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Cries in the Canyon : Residents Say Bel-Air Project Shows Laxity in City Regulations

May 01, 1988|KENNETH J. GARCIA | Times Staff Writer

Long before the bulldozers began their march along the hillside and the daily drone of the grading equipment filled the air, Hoag Canyon in Bel-Air served as a natural barrier to the encroaching developments of the outside world.

Many developers tried and ultimately failed in their quest to build million-dollar homes along the lush canyon's ridge, stymied by geologic problems posed by the rugged landscape in the Santa Monica Mountains and the political pressure generated by local conservationists.

But after eight years of negotiations with the local homeowners association, one determined developer decided to tackle the top of Hoag Canyon. When the deal was completed in 1985, local homeowners had agreed they would not oppose the 284-home Bel-Air Crest development, south of Mulholland Drive, just east of the San Diego Freeway, as long as all but nine homes were placed behind the mountain ridge, beyond their line of sight.

Feeling of Betrayal

Today, the ridge has been sliced and flattened by more than 1,000 feet and serves as the focus of "before" and "after" pictures taken by shaken hillside homeowners. The number of custom-home lots along the ridge has nearly quadrupled. And the members of the Roscomare Valley Assn. say they've been betrayed.

The scarred hillside in what is considered one of the most beautiful sections of the Santa Monica Mountains has become the center of a citywide battle over development project rules that, in many cases, allow developers to modify plans without notifying residents or holding public hearings.

"We were naive," said writer/producer Mark Slade, head of the Save Hoag Canyon Committee, originally formed in the late 1970s. "We believed that the developer would follow the original agreement. Now, we're at a point where we're just trying to save as much of the canyon as we can. It took thousands of years to create that area, and then overnight it's gone."

The story of what has happened in Hoag Canyon mirrors in many ways the story of Los Angeles. It is the tale of two opposing forces--conservation-minded homeowners and business-minded developers--speeding toward an unavoidable conflict. And it is a story of deal-making and negotiations, trade-offs and compromise.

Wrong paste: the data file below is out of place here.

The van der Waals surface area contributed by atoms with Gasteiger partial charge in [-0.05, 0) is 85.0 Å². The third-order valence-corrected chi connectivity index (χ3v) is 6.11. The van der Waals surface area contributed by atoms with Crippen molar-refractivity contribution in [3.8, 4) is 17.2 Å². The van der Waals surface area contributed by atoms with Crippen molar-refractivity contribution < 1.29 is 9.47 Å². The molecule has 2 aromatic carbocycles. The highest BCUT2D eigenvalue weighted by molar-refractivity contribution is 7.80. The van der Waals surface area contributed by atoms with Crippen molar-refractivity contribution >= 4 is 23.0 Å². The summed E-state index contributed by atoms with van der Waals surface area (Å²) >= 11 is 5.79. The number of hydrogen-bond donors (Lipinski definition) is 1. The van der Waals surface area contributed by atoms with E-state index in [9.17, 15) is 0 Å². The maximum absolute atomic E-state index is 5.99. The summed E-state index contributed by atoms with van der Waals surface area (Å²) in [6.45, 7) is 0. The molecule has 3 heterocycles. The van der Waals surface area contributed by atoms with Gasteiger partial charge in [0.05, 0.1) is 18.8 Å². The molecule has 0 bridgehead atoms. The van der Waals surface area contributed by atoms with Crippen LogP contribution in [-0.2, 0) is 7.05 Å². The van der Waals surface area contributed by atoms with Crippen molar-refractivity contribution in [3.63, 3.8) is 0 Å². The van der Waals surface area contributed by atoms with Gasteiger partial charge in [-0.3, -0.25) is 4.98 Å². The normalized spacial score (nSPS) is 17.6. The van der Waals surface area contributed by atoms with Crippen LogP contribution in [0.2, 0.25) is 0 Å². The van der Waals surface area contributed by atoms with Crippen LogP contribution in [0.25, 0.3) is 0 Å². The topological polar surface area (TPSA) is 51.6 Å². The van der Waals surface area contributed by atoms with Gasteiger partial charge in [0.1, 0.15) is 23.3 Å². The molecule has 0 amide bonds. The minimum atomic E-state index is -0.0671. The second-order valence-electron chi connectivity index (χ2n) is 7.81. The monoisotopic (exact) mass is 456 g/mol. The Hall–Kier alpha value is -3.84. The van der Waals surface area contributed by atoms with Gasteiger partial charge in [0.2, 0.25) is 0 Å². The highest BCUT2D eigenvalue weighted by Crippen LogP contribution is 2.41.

At its root, the story of Hoag (pronounced hog ) Canyon revolves around the complicated process involving tract maps, zoning ordinances, building modifications, and most important, the notification requirements for city officials involved in approving the plans.

"This case points out how you lose your neighborhood," said Laura M. Lake, president of Friends of Westwood, a citizens group which represents more than 800 families in the 5th City Council District. "It just slips away from you in the middle of the night because no one was told."

When the original public hearing on the Goldrich & Kest Industries development was scheduled, all property owners within 300 feet of the outside boundary of the project were notified, as required by law. The hearing was held after countless negotiation sessions with the developers, who wanted to construct the $250-million project with as little opposition as possible. In return for limiting the number of homes on the ridge top, members of the Roscomare Valley Assn. agreed not to oppose the development.

But just three months after the tentative tract map was approved in March, 1984, the Culver City-based developers requested a series of modifications to the development that increased the amount of grading on the ridge, increased the number of million-dollar-view lots on the top of the canyon and redesigned key segments of the project.

No notice of the modifications, which considerably changed the scope of the development that had taken nearly a decade to hammer out, ever went out to homeowners in the area.

City planning officials say it was an oversight. Even though the law doesn't require them to send out hearing notices to residents in the neighborhood, they say they usually do. But in this case, none were sent.

"We just don't know what happened in this case," said Gary Morris, deputy director of the city Planning Department's Advisory Agency. "For some reason, no notices went out. It just didn't happen."

Morris said that at the modification hearing, when the developers requested approval to lop off more of the ridge to make room for more lots, city planning officials never raised any concerns about the increased grading because they "were not aware of a concern about preserving this rather remote area in its natural condition."

Unusually Large Grading

Two years passed before residents along Linda Flora Drive, which faces one side of the ridge, noticed that the grading seemed unusually large.

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